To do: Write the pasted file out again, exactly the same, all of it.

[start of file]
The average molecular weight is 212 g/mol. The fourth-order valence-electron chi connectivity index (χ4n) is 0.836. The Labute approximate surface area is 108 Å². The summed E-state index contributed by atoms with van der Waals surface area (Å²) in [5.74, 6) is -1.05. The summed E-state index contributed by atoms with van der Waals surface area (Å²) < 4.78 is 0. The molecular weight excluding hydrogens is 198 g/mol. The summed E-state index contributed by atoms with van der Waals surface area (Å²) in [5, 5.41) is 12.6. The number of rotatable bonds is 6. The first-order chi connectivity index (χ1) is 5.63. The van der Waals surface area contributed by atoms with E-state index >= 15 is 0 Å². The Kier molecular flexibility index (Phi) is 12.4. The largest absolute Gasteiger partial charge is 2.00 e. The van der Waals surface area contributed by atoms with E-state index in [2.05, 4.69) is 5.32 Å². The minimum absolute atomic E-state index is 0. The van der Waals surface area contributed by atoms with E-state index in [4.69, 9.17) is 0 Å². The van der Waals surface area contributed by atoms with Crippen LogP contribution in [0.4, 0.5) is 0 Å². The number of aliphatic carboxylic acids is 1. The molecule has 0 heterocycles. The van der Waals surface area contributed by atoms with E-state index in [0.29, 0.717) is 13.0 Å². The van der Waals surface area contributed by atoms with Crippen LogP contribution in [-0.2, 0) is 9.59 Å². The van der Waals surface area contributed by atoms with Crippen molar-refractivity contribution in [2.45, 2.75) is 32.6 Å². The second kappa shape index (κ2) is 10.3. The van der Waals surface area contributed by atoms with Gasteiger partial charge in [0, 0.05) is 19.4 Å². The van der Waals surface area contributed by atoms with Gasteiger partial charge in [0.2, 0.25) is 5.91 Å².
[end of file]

The average molecular weight is 212 g/mol. The fourth-order valence-electron chi connectivity index (χ4n) is 0.836. The Labute approximate surface area is 108 Å². The summed E-state index contributed by atoms with van der Waals surface area (Å²) in [5.74, 6) is -1.05. The summed E-state index contributed by atoms with van der Waals surface area (Å²) < 4.78 is 0. The molecular weight excluding hydrogens is 198 g/mol. The summed E-state index contributed by atoms with van der Waals surface area (Å²) in [5, 5.41) is 12.6. The number of rotatable bonds is 6. The first-order chi connectivity index (χ1) is 5.63. The van der Waals surface area contributed by atoms with E-state index >= 15 is 0 Å². The Kier molecular flexibility index (Phi) is 12.4. The largest absolute Gasteiger partial charge is 2.00 e. The van der Waals surface area contributed by atoms with E-state index in [2.05, 4.69) is 5.32 Å². The minimum absolute atomic E-state index is 0. The van der Waals surface area contributed by atoms with E-state index in [4.69, 9.17) is 0 Å². The van der Waals surface area contributed by atoms with Crippen LogP contribution in [0.4, 0.5) is 0 Å². The number of aliphatic carboxylic acids is 1. The molecule has 0 heterocycles. The van der Waals surface area contributed by atoms with E-state index in [0.29, 0.717) is 13.0 Å². The van der Waals surface area contributed by atoms with Crippen LogP contribution in [-0.2, 0) is 9.59 Å². The van der Waals surface area contributed by atoms with Crippen molar-refractivity contribution in [2.45, 2.75) is 32.6 Å². The second kappa shape index (κ2) is 10.3. The van der Waals surface area contributed by atoms with Gasteiger partial charge in [0, 0.05) is 19.4 Å². The van der Waals surface area contributed by atoms with Gasteiger partial charge in [0.2, 0.25) is 5.91 Å².